What do we want from a sophomore album? I don’t just mean “we” to imply some vague, indeterminate listenership—I mean those of us who actively think about these things on more than an idle basis. Those of us, critics or armchair critics who take such questions seriously, who spend a lot of time thinking about this music and the people who make it, have redefined the common language used to discuss the music in such a way as to impact the creative process of the music itself.
Pop music criticism is nothing new but it’s only in the last decade or so that the rhetoric of pop criticism has actually taken on a life of its own. Whereas in the pre-Internet era the music scene was defined by such stalwart publications as Rolling Stone and SPIN (and Creem for the oldsters out there), as well as a number of smaller niche publications, the ubiquity of online commentary has caused two seemingly mutually-exclusive things to happen simultaneously. Firstly, the dialogue that surrounds the music has splintered and decentralized—whatever authority Rolling Stone may once have held has been demolished by the fact that anyone with a modem can speak for themselves if they feel their preoccupations are underserved by conventional media. But at the same time that the discussion itself has metastasized, spreading in every conceivable direction, the language we use has narrowed and focused to such a degree that any number of disparate outlets can reach strikingly similar conclusions without any previous corroboration simply by applying the same common rhetorical tools.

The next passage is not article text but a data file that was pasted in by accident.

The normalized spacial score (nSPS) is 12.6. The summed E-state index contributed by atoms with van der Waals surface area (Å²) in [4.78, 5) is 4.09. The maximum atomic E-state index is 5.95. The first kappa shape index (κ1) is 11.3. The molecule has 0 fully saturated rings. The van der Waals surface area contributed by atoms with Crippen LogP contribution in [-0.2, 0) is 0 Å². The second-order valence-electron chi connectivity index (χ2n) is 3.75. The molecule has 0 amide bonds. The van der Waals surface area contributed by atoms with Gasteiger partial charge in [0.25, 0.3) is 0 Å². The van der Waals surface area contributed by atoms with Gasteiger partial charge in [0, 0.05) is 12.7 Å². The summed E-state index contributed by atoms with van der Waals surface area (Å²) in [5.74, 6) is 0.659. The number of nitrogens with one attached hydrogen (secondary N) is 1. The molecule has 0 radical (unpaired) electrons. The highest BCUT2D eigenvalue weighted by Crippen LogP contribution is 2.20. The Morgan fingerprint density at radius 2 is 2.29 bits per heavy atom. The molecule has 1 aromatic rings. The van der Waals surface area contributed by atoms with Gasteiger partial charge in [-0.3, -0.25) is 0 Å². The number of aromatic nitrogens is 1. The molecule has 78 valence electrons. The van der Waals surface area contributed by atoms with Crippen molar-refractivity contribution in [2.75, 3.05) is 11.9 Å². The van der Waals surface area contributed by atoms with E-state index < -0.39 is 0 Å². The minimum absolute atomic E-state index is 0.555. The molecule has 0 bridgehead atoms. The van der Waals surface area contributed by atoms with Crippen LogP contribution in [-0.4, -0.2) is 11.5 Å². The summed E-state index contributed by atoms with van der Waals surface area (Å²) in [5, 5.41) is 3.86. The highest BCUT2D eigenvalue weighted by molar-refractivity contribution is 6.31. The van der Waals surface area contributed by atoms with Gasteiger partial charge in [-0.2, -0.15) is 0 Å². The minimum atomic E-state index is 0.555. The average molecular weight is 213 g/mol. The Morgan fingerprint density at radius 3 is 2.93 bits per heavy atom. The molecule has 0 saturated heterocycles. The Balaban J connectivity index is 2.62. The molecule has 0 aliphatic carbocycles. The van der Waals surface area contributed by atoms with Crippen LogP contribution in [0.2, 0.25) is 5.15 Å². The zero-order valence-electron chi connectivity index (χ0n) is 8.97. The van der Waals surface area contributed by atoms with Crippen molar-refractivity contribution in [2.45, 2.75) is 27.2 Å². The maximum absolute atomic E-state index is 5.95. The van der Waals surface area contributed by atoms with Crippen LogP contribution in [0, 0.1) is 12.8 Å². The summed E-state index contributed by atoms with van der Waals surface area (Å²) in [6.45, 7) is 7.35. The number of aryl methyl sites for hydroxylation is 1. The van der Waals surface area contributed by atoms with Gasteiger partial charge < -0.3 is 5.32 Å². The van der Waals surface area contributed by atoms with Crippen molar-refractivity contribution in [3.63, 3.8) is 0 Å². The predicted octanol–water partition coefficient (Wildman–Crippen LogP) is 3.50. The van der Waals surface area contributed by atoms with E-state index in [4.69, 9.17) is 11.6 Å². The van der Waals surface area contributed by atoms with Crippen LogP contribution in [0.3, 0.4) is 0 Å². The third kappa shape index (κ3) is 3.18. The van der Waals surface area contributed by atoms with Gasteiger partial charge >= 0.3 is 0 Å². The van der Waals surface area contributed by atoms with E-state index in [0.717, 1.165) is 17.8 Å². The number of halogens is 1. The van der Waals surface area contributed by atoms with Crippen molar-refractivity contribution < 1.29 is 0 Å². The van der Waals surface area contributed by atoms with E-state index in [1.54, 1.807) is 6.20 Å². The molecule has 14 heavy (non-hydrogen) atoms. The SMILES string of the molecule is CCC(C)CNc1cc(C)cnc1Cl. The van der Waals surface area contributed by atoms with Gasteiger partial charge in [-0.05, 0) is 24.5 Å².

In other words, while the variety of voices has multiplied, the variety of opinions has not—or at least, not yet. There is still something of a herd mentality alive in the world of pop music fandom, and regardless of whether or not this makes any sense in a scene that supposedly values arch individuality and eclecticism above all other virtues, its a real phenomena that extends so far as to automatically negate most rhetorical inversion: after all, there is nothing more hip than going against the grain of popular opinion. It doesn’t take long for the wind to carry the scent of the reversal, and soon the entire herd knows which way to turn. One day the Strokes are unimpeachably cool, but by the next they have fallen into the realm of irretrievably passé.